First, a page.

Computer cookies are text files
The literature on cookies is fragmented. For example, AboutCookies.org (2012) is an official website which is endorsed by the Information Commissioner’s Office (UK) that recognises three types of cookies: permanent (persistent or stored) cookies, session (or transient) cookies and flash (Local Shared Object) cookies (Pinsent Masons no date: online). Whereas, other sources will argue that there are four types of cookies: session cookies, performance cookies, functionality cookies and targeting cookies (Rouse 2005: online).
The technology behind cookies is well understood. That is to say, cookies are comprised of text files which are sent from a Web server to a user’s browser (Peng 2000:150). The text within cookies can be altered to allow cookies to store unique information. For this reason, cookies can be used to identify a specific computer. Cookies cannot identify a particular person because several people might share the same computer.
However, researchers have identified other types of, and terms for, cookies:
- HTTP cookies
- HTTP cookies are the collective term which refers to the common types of cookies (i.e. session, performance, functionality and targeting cookies).
- Flash cookies
- Flash cookies, or Local Shared Objects, are used by websites that run Adobe Flash.
- First part cookies
- A first party cookie is a term used to identify a relationship a user has with a specific website.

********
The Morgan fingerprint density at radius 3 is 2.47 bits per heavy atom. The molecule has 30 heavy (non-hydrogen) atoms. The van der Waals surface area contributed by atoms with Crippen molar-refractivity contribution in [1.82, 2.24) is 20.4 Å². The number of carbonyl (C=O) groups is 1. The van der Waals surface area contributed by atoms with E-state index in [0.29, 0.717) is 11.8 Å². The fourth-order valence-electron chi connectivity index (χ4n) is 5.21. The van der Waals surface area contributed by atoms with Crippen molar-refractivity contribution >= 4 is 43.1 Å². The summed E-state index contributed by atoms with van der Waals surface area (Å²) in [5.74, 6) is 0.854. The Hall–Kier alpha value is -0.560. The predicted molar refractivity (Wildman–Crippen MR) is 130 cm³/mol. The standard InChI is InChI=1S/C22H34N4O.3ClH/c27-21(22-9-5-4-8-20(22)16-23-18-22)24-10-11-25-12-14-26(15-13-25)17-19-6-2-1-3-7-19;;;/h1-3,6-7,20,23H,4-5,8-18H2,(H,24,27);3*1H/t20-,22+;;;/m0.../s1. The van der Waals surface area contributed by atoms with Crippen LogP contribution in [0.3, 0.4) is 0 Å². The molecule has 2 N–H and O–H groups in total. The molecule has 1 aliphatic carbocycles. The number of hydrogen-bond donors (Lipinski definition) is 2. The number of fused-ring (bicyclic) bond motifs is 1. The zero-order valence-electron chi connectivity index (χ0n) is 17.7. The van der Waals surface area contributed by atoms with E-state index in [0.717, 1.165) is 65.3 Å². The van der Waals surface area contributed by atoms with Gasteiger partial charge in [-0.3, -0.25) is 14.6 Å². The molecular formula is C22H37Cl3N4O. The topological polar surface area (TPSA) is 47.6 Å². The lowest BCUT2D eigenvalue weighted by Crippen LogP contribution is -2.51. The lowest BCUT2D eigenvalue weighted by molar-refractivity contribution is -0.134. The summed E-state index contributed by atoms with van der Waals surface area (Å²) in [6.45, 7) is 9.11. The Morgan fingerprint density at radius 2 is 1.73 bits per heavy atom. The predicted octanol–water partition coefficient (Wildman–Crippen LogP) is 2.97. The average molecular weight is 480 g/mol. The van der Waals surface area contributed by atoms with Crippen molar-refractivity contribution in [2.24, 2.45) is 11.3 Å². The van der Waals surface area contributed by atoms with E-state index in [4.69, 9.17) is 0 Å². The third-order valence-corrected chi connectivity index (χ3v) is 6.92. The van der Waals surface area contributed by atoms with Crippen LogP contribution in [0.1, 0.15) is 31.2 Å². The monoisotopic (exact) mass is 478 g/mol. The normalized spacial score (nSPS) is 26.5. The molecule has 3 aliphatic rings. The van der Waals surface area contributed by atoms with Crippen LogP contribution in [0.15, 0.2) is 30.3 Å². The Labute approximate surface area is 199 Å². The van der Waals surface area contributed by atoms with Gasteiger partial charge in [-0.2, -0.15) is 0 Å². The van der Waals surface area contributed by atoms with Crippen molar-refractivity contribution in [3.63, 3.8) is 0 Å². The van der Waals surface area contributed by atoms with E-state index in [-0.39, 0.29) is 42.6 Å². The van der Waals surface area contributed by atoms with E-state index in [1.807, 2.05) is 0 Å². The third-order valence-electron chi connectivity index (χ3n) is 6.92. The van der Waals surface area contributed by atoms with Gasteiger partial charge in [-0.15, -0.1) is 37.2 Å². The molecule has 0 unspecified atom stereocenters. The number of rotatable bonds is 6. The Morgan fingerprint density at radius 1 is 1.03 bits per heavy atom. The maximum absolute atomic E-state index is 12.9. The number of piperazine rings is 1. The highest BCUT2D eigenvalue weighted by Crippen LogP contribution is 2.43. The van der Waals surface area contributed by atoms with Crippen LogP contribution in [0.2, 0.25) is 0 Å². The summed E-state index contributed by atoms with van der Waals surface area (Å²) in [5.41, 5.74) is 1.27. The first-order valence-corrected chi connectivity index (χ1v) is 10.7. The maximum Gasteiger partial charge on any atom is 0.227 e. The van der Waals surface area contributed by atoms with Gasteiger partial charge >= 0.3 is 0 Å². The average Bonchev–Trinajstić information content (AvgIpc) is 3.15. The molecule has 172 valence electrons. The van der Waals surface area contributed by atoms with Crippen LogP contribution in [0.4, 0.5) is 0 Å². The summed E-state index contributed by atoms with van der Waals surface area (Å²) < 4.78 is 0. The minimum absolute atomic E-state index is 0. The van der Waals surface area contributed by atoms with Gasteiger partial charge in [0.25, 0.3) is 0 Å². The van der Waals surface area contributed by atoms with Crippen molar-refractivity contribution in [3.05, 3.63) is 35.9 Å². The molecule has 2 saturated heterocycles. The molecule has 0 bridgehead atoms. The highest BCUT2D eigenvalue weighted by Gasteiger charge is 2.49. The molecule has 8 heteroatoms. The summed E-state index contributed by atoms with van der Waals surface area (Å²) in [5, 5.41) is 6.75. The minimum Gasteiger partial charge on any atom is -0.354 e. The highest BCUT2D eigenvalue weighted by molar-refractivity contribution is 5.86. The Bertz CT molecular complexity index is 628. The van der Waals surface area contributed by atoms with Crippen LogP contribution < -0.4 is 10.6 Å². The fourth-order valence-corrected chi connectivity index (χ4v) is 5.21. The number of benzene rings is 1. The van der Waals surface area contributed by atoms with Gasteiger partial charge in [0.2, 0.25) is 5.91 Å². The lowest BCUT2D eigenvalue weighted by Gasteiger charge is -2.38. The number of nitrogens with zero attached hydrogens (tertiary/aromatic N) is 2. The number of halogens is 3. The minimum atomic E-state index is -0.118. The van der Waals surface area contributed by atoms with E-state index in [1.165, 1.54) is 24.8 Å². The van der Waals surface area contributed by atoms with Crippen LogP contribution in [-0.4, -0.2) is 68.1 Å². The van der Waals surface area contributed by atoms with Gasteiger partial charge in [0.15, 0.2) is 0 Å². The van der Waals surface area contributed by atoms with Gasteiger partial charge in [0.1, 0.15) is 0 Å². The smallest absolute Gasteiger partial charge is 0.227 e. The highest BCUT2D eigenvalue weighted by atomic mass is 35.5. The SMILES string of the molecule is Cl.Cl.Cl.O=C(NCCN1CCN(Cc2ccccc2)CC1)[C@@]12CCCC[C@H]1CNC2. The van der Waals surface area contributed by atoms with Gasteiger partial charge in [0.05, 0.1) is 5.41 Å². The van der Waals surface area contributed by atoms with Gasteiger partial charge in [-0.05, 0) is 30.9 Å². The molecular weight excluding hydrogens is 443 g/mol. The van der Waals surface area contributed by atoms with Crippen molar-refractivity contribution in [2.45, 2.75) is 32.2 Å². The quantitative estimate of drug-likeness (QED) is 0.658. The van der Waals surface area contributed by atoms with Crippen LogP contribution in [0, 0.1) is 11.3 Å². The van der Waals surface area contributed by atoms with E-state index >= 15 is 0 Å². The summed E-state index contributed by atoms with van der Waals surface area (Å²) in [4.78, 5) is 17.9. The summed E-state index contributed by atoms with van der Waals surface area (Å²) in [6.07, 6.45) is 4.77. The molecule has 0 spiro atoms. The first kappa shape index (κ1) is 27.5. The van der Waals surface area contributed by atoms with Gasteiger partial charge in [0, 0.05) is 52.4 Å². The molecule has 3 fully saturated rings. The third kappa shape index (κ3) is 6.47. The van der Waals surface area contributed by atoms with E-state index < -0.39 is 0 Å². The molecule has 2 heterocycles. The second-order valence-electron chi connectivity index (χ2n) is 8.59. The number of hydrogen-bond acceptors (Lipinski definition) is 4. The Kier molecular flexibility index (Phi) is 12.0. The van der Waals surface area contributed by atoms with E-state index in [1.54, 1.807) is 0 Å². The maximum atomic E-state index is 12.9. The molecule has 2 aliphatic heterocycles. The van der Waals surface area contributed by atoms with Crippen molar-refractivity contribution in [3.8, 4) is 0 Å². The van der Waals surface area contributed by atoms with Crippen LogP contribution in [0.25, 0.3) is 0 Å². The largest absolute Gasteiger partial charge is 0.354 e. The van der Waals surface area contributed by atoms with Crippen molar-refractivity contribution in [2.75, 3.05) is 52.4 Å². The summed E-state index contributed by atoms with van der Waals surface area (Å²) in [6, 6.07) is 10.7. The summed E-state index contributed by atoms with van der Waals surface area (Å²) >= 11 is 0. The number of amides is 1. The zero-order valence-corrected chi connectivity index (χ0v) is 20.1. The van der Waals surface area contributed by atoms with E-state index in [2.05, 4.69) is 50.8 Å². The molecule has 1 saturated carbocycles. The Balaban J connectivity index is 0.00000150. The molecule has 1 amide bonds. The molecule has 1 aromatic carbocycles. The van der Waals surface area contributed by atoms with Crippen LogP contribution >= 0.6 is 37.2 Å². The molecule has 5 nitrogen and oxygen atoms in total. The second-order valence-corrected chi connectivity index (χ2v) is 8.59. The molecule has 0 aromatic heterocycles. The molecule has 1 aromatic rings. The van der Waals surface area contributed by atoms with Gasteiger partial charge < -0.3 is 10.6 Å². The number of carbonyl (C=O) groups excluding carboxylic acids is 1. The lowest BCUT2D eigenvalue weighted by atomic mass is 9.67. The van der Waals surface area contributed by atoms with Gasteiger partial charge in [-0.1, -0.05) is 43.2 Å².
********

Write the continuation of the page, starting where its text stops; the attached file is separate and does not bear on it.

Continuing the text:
- Third party cookies
- A third party cookie is a term used to identify a relationship a user has with a website they have not directly visited.
BBC (2012) concludes that cookies can only be accessed and amended by the server who sent it/them (online: no date).
Without cookies certain processes would become difficult to carry out. For example, an electronic commerce (e-commerce) website can allow one user to have several items in their basket and pay for these items in one process. Thus, cookies are useful for certain processes online.
However, these text files are not broken down, line by line to the end user and are often encoded (Pierson 2011:34; Wills & Zeljkovic 2011:53). Therefore, the exact extent to which cookies are used for in a search remains unknown. Specifically, cookies are used within a search, but their use of that search is not precisely known. As well as other methods of data collection (e.g. encoding of a Web address), cookies are used to track users (Wills & Zeljkovic 2011:53).
Search engines analyse user interactions just as a webmaster, for instance, would monitor and analyse the interactions of a client’s website (Aljifri and Navarro 2004:379). Unlike standard websites, search engines can easily record a person’s searches because they are providing a service (Aljifri and Navarro 2004:379).
- AboutCookies.org (2012) Cookies: Frequently Asked Questions. [Online] [Accessed on 21st December 2012] http://www.aboutcookies.org/Default.aspx?page=5
- Aljifri, H. Navarro, D, S. (2004) Search engines and privacy. Computers & Security. 23 (5) pp. 379 – 388.
- BBC. (2012) About cookies. [Online] [Accessed on 21st December 2012] http://www.bbc.co.uk/privacy/cookies/about/?source_url=/privacy/bbc-cookies-policy.shtml
- Peng, W. (2000) HTTP cookies – a promising technology. Online Information Review. 24(2) pp. 150 – 153
- Rouse, M. (2005) Transient cookie (session cookie). [Online] [Accessed on 21st December 2012] http://searchsoa.techtarget.com/definition/transient-cookie
- Wills, C, E. Zeljkovic, M. (2011) A personalized approach to web privacy: awareness, attitudes and action. Information Management & Computer Security, 19(1) pp.53 – 73